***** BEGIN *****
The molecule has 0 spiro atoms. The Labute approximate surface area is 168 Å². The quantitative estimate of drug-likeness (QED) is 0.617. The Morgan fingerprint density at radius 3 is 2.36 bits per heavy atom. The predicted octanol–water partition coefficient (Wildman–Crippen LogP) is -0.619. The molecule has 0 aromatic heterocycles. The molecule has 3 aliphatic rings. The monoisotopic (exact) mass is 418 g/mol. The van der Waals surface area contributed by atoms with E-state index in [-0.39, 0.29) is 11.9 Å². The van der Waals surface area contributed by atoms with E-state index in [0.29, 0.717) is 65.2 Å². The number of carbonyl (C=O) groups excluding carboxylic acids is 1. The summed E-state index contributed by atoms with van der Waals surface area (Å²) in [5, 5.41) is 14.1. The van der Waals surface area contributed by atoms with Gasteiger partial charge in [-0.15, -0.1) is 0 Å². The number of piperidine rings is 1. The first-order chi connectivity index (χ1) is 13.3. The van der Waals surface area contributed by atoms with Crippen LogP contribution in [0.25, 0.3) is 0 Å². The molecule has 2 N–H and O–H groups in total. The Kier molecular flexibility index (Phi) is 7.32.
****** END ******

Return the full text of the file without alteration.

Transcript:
The molecule has 0 spiro atoms. The Labute approximate surface area is 168 Å². The quantitative estimate of drug-likeness (QED) is 0.617. The Morgan fingerprint density at radius 3 is 2.36 bits per heavy atom. The predicted octanol–water partition coefficient (Wildman–Crippen LogP) is -0.619. The molecule has 0 aromatic heterocycles. The molecule has 3 aliphatic rings. The monoisotopic (exact) mass is 418 g/mol. The van der Waals surface area contributed by atoms with E-state index in [-0.39, 0.29) is 11.9 Å². The van der Waals surface area contributed by atoms with E-state index in [0.29, 0.717) is 65.2 Å². The number of carbonyl (C=O) groups excluding carboxylic acids is 1. The summed E-state index contributed by atoms with van der Waals surface area (Å²) in [5, 5.41) is 14.1. The van der Waals surface area contributed by atoms with Gasteiger partial charge in [-0.15, -0.1) is 0 Å². The number of piperidine rings is 1. The first-order chi connectivity index (χ1) is 13.3. The van der Waals surface area contributed by atoms with Crippen LogP contribution in [0.25, 0.3) is 0 Å². The molecule has 2 N–H and O–H groups in total. The Kier molecular flexibility index (Phi) is 7.32.